|People v McCormick|
|2005 NY Slip Op 06963 [21 AD3d 1221]|
|September 29, 2005|
|Appellate Division, Third Department|
|Published by New York State Law Reporting Bureau pursuant to Judiciary Law § 431.|
|The People of the State of New York, Respondent, v Scott McCormick, Appellant.|
Carpinello, J. Appeal from an order of the County Court of Broome County (Smith, J.), rendered April 2, 2004, which classified defendant as a risk level III sex offender pursuant to the Sex Offender Registration Act.
Defendant pleaded guilty to attempted rape in the first degree, stemming from his attack on a 17-year-old girl, and was sentenced as a second felony offender to a prison term of six years. Prior to his release, the Board of Examiners of Sex Offenders evaluated and presumptively classified defendant as a risk level III sex offender pursuant to the Sex Offender Registration Act (see Correction Law art 6-C). The Board found defendant's total risk factor score was 120 points. At a hearing at which defendant appeared and was represented by counsel, defendant challenged the points assessed in three categories of the risk assessment instrument, to wit: 15 points for having a history of drug abuse, 10 points for failing to accept responsibility, and 15 points for release without supervision. County Court reduced the total score to 110 points, the minimum score for a level III classification, on the basis that defendant had accepted responsibility. As to defendant's history of drug abuse, while County Court agreed that defendant had successfully addressed this issue by completing substance abuse treatment while incarcerated, the court nonetheless stated that it was "not permitted to take [that] into account." County Court thereupon designated defendant as a risk level III sex offender, prompting the instant appeal. [*2]
To be sure, the Board is required to submit to the sentencing court a recommendation of the appropriate risk level regarding a sex offender, and the sentencing court is charged with making the actual determination (see People v Stevens, 91 NY2d 270, 276 ). In the exercise of its discretion, however, the court may depart from the Board's recommendation and determine the sex offender's risk level based upon the facts and circumstances that appear in the record (see Matter of Vandover v Czajka, 276 AD2d 945, 946 ; see also Matter of New York State Bd. of Examiners of Sex Offenders v Ransom, 249 AD2d 891, 891-892 ). Moreover, "[a] departure from the presumptive risk level is warranted where 'there exists an aggravating or mitigating factor of a kind or to a degree, not otherwise adequately taken into account by the guidelines' " (People v Guaman, 8 AD3d 545, 545 , quoting Sex Offender Registration Act: Risk Assessment Guidelines and Commentary at 4 [Nov. 1997]). There must exist clear and convincing evidence of the existence of a special circumstance to warrant an upward or downward departure (see People v Bottisti, 285 AD2d 841, 841-842 ; see also People v Hampton, 300 AD2d 641, 641 , lv denied 99 NY2d 510 ).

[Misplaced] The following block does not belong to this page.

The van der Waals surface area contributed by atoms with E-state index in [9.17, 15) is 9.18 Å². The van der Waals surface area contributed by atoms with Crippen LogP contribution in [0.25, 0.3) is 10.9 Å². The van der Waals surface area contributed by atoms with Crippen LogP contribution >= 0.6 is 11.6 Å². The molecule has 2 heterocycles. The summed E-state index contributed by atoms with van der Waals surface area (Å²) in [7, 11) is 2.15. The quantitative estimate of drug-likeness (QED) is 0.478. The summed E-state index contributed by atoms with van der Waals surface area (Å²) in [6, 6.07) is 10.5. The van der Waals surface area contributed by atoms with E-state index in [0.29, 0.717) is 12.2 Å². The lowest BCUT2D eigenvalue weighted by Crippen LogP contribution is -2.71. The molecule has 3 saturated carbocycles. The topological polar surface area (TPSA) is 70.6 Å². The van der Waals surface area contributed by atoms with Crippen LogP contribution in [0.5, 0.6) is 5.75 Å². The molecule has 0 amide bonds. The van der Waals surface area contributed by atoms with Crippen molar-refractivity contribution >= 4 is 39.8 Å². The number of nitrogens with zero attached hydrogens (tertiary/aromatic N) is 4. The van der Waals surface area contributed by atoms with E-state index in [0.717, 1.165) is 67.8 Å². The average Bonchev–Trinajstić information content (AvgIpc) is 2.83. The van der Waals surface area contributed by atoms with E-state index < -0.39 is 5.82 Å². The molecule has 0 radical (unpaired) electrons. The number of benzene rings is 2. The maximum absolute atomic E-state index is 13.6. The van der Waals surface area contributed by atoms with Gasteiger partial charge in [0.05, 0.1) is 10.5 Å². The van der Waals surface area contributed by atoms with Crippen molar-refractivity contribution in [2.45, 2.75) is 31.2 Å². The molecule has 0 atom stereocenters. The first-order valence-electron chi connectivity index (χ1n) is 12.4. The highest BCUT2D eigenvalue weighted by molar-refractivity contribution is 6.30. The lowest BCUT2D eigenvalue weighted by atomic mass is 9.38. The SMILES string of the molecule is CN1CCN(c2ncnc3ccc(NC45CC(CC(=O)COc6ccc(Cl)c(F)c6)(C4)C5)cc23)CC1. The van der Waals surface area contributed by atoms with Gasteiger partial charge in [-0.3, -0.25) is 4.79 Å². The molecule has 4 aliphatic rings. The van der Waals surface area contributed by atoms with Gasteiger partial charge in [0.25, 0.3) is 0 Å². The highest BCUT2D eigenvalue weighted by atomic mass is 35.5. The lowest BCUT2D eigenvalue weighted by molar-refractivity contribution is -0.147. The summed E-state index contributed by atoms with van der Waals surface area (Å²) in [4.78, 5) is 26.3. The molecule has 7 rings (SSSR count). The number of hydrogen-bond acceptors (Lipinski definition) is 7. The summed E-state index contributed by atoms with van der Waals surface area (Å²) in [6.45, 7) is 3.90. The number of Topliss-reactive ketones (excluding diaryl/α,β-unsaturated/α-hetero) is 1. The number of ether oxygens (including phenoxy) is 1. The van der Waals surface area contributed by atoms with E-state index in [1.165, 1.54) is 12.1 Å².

In the case at bar, County Court erred when it stated that it was powerless to consider the potential mitigating circumstance of defendant's successful drug treatment. Whether any such mitigating factor warranted a reduction was for County Court to decide in its sound discretion (see Matter of Vandover v Czajka, supra at 946; see also Matter of New York State Bd. of Examiners of Sex Offenders v Ransom, supra at 891-892). While the People maintain that a downward departure was not supported by clear and convincing evidence, they concede that County Court had the discretion to consider defendant's challenges to the Board's recommendation. In light of the foregoing, the matter must be remitted to County Court to determine whether any mitigating circumstances indeed exist.
Cardona, P.J., Mercure, Mugglin and Lahtinen, JJ., concur. Ordered that the order is reversed, on the law, without costs, and matter remitted to the County Court of Broome County for further proceedings not inconsistent with this Court's decision.